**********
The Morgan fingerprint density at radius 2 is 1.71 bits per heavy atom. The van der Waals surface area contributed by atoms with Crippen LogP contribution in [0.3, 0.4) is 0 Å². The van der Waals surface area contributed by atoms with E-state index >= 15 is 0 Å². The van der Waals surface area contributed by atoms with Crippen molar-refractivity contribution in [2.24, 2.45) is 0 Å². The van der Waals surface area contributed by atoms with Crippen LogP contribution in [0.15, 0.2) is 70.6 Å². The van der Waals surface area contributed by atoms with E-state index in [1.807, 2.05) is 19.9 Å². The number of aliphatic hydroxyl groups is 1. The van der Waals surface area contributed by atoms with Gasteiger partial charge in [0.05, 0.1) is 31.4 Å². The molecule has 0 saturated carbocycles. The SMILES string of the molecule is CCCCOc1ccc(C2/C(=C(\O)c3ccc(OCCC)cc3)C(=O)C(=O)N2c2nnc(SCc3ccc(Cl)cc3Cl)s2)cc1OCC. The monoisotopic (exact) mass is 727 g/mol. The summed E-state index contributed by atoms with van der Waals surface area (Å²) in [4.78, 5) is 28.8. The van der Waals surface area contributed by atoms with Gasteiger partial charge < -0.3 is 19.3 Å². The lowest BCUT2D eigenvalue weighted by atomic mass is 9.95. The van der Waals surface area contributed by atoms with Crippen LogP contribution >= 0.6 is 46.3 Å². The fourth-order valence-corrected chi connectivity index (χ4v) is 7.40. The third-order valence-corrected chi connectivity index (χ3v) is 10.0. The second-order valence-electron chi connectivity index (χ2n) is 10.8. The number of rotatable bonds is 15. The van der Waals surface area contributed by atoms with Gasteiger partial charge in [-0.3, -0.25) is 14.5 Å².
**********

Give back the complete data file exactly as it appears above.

The Morgan fingerprint density at radius 2 is 1.71 bits per heavy atom. The van der Waals surface area contributed by atoms with Crippen LogP contribution in [0.3, 0.4) is 0 Å². The van der Waals surface area contributed by atoms with E-state index >= 15 is 0 Å². The van der Waals surface area contributed by atoms with Crippen molar-refractivity contribution in [2.24, 2.45) is 0 Å². The van der Waals surface area contributed by atoms with Crippen LogP contribution in [0.15, 0.2) is 70.6 Å². The van der Waals surface area contributed by atoms with E-state index in [1.807, 2.05) is 19.9 Å². The number of aliphatic hydroxyl groups is 1. The van der Waals surface area contributed by atoms with Gasteiger partial charge in [0.05, 0.1) is 31.4 Å². The molecule has 0 saturated carbocycles. The SMILES string of the molecule is CCCCOc1ccc(C2/C(=C(\O)c3ccc(OCCC)cc3)C(=O)C(=O)N2c2nnc(SCc3ccc(Cl)cc3Cl)s2)cc1OCC. The monoisotopic (exact) mass is 727 g/mol. The summed E-state index contributed by atoms with van der Waals surface area (Å²) in [4.78, 5) is 28.8. The van der Waals surface area contributed by atoms with Gasteiger partial charge < -0.3 is 19.3 Å². The lowest BCUT2D eigenvalue weighted by atomic mass is 9.95. The van der Waals surface area contributed by atoms with Crippen LogP contribution >= 0.6 is 46.3 Å². The fourth-order valence-corrected chi connectivity index (χ4v) is 7.40. The third-order valence-corrected chi connectivity index (χ3v) is 10.0. The second-order valence-electron chi connectivity index (χ2n) is 10.8. The number of rotatable bonds is 15. The van der Waals surface area contributed by atoms with Gasteiger partial charge in [-0.3, -0.25) is 14.5 Å².